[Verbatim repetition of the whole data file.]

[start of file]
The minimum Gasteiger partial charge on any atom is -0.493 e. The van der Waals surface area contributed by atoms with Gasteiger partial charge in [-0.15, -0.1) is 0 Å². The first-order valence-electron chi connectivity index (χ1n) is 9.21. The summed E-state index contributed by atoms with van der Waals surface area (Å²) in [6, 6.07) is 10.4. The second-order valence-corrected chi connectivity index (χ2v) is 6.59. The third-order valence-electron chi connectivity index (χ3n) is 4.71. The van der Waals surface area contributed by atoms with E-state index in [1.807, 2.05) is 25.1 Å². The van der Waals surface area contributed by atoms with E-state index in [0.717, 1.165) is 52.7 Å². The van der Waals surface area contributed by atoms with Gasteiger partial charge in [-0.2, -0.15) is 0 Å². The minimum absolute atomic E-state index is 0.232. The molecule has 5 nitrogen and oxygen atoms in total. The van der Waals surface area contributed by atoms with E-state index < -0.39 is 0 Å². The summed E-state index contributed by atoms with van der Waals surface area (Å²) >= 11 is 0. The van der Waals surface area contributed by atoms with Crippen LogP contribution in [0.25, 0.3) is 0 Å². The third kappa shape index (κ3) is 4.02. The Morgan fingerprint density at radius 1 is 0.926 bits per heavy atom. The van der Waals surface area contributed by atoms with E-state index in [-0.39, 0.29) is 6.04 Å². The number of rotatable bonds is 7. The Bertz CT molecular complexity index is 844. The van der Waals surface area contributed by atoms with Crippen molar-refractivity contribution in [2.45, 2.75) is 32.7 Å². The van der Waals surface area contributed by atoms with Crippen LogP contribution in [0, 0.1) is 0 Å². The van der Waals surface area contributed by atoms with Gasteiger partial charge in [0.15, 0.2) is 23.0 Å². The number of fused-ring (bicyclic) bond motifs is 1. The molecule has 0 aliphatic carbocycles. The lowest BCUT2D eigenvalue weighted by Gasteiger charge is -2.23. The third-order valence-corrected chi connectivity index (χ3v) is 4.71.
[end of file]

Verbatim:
The minimum Gasteiger partial charge on any atom is -0.493 e. The van der Waals surface area contributed by atoms with Gasteiger partial charge in [-0.15, -0.1) is 0 Å². The first-order valence-electron chi connectivity index (χ1n) is 9.21. The summed E-state index contributed by atoms with van der Waals surface area (Å²) in [6, 6.07) is 10.4. The second-order valence-corrected chi connectivity index (χ2v) is 6.59. The third-order valence-electron chi connectivity index (χ3n) is 4.71. The van der Waals surface area contributed by atoms with E-state index in [1.807, 2.05) is 25.1 Å². The van der Waals surface area contributed by atoms with E-state index in [0.717, 1.165) is 52.7 Å². The van der Waals surface area contributed by atoms with Gasteiger partial charge in [-0.2, -0.15) is 0 Å². The minimum absolute atomic E-state index is 0.232. The molecule has 5 nitrogen and oxygen atoms in total. The van der Waals surface area contributed by atoms with E-state index < -0.39 is 0 Å². The summed E-state index contributed by atoms with van der Waals surface area (Å²) >= 11 is 0. The van der Waals surface area contributed by atoms with Crippen LogP contribution in [0.25, 0.3) is 0 Å². The third kappa shape index (κ3) is 4.02. The Morgan fingerprint density at radius 1 is 0.926 bits per heavy atom. The van der Waals surface area contributed by atoms with E-state index in [-0.39, 0.29) is 6.04 Å². The number of rotatable bonds is 7. The Bertz CT molecular complexity index is 844. The van der Waals surface area contributed by atoms with Crippen molar-refractivity contribution in [2.45, 2.75) is 32.7 Å². The van der Waals surface area contributed by atoms with Crippen LogP contribution in [0, 0.1) is 0 Å². The van der Waals surface area contributed by atoms with Gasteiger partial charge in [0.15, 0.2) is 23.0 Å². The number of fused-ring (bicyclic) bond motifs is 1. The molecule has 0 aliphatic carbocycles. The lowest BCUT2D eigenvalue weighted by Gasteiger charge is -2.23. The third-order valence-corrected chi connectivity index (χ3v) is 4.71.